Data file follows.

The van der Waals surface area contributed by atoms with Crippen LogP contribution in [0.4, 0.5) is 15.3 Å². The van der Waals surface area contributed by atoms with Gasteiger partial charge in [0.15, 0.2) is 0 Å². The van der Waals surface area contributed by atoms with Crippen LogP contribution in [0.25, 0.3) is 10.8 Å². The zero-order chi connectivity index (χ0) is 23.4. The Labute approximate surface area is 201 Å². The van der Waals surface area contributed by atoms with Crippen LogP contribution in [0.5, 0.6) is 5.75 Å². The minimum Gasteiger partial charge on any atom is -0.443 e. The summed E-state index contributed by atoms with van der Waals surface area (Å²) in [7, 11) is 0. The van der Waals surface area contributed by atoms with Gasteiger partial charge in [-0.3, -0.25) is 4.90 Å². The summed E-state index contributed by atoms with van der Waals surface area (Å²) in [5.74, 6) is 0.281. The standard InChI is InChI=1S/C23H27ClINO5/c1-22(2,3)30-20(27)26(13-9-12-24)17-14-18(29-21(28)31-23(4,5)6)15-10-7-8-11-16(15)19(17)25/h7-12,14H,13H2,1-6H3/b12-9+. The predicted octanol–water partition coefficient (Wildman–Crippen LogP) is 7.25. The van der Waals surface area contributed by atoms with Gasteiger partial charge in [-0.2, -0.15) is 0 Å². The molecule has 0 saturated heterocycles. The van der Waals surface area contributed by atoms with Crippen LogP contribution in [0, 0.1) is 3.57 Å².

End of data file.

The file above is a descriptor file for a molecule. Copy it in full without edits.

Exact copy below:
The van der Waals surface area contributed by atoms with Crippen LogP contribution in [0.4, 0.5) is 15.3 Å². The van der Waals surface area contributed by atoms with Gasteiger partial charge in [0.15, 0.2) is 0 Å². The van der Waals surface area contributed by atoms with Crippen LogP contribution in [0.25, 0.3) is 10.8 Å². The zero-order chi connectivity index (χ0) is 23.4. The Labute approximate surface area is 201 Å². The van der Waals surface area contributed by atoms with Crippen LogP contribution in [0.5, 0.6) is 5.75 Å². The minimum Gasteiger partial charge on any atom is -0.443 e. The summed E-state index contributed by atoms with van der Waals surface area (Å²) in [7, 11) is 0. The van der Waals surface area contributed by atoms with Gasteiger partial charge in [-0.3, -0.25) is 4.90 Å². The summed E-state index contributed by atoms with van der Waals surface area (Å²) in [5.74, 6) is 0.281. The standard InChI is InChI=1S/C23H27ClINO5/c1-22(2,3)30-20(27)26(13-9-12-24)17-14-18(29-21(28)31-23(4,5)6)15-10-7-8-11-16(15)19(17)25/h7-12,14H,13H2,1-6H3/b12-9+. The predicted octanol–water partition coefficient (Wildman–Crippen LogP) is 7.25. The van der Waals surface area contributed by atoms with Gasteiger partial charge in [-0.2, -0.15) is 0 Å². The molecule has 0 saturated heterocycles. The van der Waals surface area contributed by atoms with Crippen LogP contribution in [0, 0.1) is 3.57 Å².